Göcek Island: This quaint island is covered with pine trees and surrounded by calm and clear waters, perfect for a swim after anchoring your yacht. There are many coves where boats can dock around the island, which has made it a popular stopover point on blue cruises.

Yassıca Islands (or Flat Islands): Consisting of five islets of various sizes, the Yassıca Islands are where boats usually take their lunch breaks or extend their stays. The northern part of the main island is sandy and ideal for swimming. Scuba diving is also popular.

To the south of the Yassıcas lies the Zeytin (Olive) Island (also called Hacı Halil Island), covered in olive trees. It is the only privately-owned island in the area and is home to an olive processing plant that has existed since Ottoman times.

Tersane Island: As the largest island in the gulf, Tersane Island is a popular stopover on day trips and a docking point for yachts. You will be able to see remains of a Byzantine church and Roman shipyard on the island, the latter of which gave the island name, as it was once an old Greek settlement. The island is triangular and has three small bays.

Domus Island (Pig or Boar Island, also known as Prince's Island): Named after the wild boars that live in the higher parts of the pine- and olive-tree covered island, this piece of land is also known as the Prince's Island as it was once owned by one. It is separated from Tersane Island by a narrow channel, and the Aquarium Bay, famed for its colorful fish, is also located between these two islands. You can also catch glimpses of submerged ruins by the coast.

Boat Tours

Apart from the 12-island cruise off the coast of Fethiye, other districts of Muğla also offer an array of boating experiences.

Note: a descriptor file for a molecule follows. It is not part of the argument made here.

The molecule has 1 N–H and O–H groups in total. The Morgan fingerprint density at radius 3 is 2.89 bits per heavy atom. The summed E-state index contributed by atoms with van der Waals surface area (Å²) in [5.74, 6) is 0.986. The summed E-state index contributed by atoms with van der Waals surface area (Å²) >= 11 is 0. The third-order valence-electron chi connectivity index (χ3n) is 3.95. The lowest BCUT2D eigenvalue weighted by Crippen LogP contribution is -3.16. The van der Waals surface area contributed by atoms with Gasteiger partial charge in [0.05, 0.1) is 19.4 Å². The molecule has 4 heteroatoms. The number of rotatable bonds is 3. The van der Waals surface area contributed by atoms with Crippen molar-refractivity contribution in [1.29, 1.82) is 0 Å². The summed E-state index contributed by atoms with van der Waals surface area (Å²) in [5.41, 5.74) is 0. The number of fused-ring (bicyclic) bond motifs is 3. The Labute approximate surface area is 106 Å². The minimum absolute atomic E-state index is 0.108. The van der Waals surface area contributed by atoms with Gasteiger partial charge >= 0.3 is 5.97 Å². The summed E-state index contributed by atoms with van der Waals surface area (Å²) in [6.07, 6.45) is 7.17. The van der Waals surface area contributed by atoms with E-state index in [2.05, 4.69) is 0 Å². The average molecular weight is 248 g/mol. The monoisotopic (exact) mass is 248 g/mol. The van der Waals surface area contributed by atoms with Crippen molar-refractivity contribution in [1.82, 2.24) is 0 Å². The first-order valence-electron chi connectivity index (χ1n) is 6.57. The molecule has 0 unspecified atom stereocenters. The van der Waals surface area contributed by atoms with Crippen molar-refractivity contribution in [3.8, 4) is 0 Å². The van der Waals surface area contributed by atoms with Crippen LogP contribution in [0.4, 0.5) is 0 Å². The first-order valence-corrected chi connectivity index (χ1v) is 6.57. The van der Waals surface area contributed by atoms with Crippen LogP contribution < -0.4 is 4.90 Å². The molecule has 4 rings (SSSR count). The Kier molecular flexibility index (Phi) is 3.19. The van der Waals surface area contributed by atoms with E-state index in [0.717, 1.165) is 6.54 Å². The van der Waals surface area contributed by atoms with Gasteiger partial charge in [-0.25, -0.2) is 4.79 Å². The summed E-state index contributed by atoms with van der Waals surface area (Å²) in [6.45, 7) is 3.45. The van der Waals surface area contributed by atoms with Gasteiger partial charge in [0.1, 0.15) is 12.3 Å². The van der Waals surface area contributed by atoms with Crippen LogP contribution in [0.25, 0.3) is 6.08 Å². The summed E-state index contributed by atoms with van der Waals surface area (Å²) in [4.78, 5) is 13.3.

Bodrum and Marmaris are the most preferred places in Muğla for daily trips that stop by in the prettiest bays and coves of the Aegean and Mediterranean. For example, Karada (Black Island) and Orak Island are great swimming and diving spots for day boat trips in Bodrum, while in Fethiye, passengers can enjoy the secluded Butterfly Valley and Gemiler Island. You can book these trips online or go to the harbor to ask around for the best price and most comprehensive trip.

Alternatively, you could go on a chartered boat tour with a larger group and have a whole gullet or sailing boat to yourself for the ultimate holiday in the Gulf of Gökova.

View of Fethiye, Turkey — Getty Images

View of Fethiye, Turkey — Getty Images

Cable Cars

Although it is hard to top a blue voyage along Göcek and the Gulf of Fethiye, you can discover this sunny district by cable car too.

A recently completed project, Skywalk Fethiye, takes visitors from Ovacık to Babadağ, one of the most famous paragliding centers in the world. Views from the cable car include:

  • The turquoise waters of the famed Blue Lagoon (Ölüdeniz).
  • The pine-clad summit of Babadağ Mountain.
  • Colorful paragliders dotting the blue skies.

The cable car, which opened to tourists on June 7 this year, shortened the 40+ minute journey by car to the top of the mountain to about 15 minutes.